By Ian Hamilton QC
My article below raises the question of who is responsible for controlling the police. It was followed up in the on-line law magazine, THE FIRM.
It appears that the police are answerable to no one. I append the piece from THE FIRM.*
Reference in it is made to ACPOS. This is a coven of senior constables. So far as I can discover it is self created and responsible to no one. Nevertheless ACPOS legislates as though it were an elected body.
Among its do-it-yourself laws is one concerning our roads. After a road death the police close the road for eight or ten hours. They have no right to do this. Power to close roads is a matter for Parliament, not for the police. For a county like Argyll the result is disastrous. The police cut us off from elsewhere more often than the weather.
This is not the only idiocy. Now the Chief Constable of Strathclyde is proposing to rush onto the field at Rangers v Celtic games to arrest players. (Volunteers only for this job.) Few things are more likely to exacerbate a football disturbance than on-the-pitch arrests.
There is a suggestion that all the forces should be merged into one. God forbid! We are better with several private armies than with one Mafia.
We urgently need an all party Watch Committee with a sub-committee to hear complaints against the police.
This is one suggestion. There must be many others. Control of the police must never rest in the hands of the government or any political party. Nor must it rest in the hands of Chief Constables. This gives them the power and responsibility of gang leaders in uniform.
It is a sad comment on our daily papers that they have shown little interest.
09 Mar 2011
Scottish Police forces not accountable to devolved Parliament, Holyrood confirms
Following Ian Hamilton QC’s concerns published yesterday in The Firm that the police were not subject to sufficient accountability to Parliament, the Scottish Government has confirmed that the police in Scotland are not accountable to them.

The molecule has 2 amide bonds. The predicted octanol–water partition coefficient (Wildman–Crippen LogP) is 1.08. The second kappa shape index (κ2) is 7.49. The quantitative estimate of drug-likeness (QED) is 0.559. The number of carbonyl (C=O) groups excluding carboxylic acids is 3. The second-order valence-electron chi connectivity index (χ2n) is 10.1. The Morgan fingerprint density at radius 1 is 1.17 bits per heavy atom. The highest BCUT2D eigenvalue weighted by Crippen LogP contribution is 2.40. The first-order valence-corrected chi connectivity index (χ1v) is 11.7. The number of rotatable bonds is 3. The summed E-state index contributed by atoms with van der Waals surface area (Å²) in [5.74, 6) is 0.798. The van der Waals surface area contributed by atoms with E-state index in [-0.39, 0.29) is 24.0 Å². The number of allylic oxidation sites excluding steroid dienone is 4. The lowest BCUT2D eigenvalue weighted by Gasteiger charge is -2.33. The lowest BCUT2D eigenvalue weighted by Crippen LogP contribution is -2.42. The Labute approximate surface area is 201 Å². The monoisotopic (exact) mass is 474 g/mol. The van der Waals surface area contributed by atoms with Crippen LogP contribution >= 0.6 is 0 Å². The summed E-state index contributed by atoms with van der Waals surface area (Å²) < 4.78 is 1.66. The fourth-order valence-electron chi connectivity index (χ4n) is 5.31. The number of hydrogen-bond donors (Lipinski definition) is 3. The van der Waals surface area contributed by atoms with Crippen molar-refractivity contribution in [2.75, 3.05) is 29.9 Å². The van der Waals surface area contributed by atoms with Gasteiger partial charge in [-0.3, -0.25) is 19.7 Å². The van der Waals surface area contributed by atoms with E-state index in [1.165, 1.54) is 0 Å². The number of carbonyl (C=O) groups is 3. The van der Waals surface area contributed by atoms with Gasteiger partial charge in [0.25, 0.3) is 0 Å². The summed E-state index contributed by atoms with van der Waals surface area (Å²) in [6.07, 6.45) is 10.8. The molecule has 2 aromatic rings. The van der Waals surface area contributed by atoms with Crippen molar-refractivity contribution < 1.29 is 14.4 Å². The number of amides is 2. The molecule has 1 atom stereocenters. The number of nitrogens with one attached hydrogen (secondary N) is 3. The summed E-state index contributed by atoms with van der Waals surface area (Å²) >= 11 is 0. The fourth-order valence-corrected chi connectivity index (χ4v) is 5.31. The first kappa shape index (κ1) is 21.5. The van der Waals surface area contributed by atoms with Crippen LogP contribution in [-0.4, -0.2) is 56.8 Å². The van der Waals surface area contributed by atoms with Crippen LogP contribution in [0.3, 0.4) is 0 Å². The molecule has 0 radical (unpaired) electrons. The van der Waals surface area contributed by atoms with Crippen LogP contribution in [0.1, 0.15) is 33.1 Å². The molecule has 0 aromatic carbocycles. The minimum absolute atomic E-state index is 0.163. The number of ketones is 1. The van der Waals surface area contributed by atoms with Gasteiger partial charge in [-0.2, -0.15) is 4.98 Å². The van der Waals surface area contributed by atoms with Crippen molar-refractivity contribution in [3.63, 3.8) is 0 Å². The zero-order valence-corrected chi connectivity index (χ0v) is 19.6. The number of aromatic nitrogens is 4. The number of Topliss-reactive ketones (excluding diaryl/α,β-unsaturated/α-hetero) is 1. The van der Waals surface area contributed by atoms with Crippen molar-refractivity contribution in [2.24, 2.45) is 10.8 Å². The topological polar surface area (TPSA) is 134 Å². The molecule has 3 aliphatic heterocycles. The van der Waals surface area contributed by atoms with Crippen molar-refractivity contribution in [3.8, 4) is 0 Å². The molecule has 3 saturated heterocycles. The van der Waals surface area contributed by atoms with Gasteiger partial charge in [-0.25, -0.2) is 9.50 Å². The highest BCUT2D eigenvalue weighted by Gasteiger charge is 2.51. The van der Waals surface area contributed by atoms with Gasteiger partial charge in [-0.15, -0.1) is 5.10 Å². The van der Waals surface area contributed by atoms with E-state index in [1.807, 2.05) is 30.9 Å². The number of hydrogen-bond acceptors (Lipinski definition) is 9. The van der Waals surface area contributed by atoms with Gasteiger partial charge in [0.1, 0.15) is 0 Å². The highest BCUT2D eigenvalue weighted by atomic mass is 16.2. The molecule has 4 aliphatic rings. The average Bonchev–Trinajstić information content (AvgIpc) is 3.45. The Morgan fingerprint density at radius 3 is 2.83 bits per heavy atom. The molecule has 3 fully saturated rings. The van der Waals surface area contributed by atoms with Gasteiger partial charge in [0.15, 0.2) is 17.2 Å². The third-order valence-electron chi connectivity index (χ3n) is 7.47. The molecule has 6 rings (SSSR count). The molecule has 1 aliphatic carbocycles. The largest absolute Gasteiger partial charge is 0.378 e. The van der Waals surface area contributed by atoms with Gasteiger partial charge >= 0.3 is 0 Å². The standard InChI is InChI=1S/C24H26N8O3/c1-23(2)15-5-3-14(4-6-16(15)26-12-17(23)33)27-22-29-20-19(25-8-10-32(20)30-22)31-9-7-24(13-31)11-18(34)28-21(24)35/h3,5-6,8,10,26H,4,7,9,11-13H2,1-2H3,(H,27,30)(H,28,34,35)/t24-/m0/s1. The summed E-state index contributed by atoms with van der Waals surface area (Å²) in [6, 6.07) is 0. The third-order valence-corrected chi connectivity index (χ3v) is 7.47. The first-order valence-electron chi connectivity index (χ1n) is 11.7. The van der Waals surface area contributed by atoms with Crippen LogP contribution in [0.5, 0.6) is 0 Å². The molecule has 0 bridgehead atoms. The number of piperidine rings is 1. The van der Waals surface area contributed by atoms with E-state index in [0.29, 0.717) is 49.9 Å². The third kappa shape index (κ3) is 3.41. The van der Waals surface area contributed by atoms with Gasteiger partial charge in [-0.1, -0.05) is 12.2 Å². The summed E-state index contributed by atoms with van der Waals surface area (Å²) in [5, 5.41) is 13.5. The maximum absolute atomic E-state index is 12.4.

The position is confirmed in legislation that predates the incorporation of the Parliament.
Whilst ministers have a nominal degree of responsibility for aspects of policing, the Government has no role in the key issue of accountability for police acts or policing decisions.
The Scottish Government said that instead, police forces are accountable to police authorities and joint boards for their actions.
However, the full narration of external intervention options provided by the Government in its consultation on policing reform last month confirms that “neither police authorities nor the Scottish Ministers have power to direct chief constables on the enforcement of law or the deployment of police officers.”
And forces across Scotland state publicly that from their perspective, the prime function of the police board is budgetary.
Strathclyde police maintain that Police authorities/boards are responsible for “budget and management of resources for their local force.”
Central Scotland police state that the Board’s main remit “is to ensure that the Chief Constable has sufficient resources to allow him to deliver an efficient and effective police force.
“This involves overseeing the revenue budget and allocating money for resources such as police property, vehicles, clothing and equipment, as well as salaries for police and force support officers,” it adds.
Lothian and Borders police board make no public claim of the forces accountability to them at all, and Grampian Board says its functions encompass setting the Force budget on an annual basis, appointing senior officers, having responsibility for the conduct of senior officers and “having an overall scrutiny role in relation to the way the Chief Constable operates the Force.”
Yesterday, Ian Hamilton QC warned that the police posed “the greatest danger to our freedom” and expressed concern over the lack of a means of accountability.
“To whom are the police responsible? Nobody knows,” he said.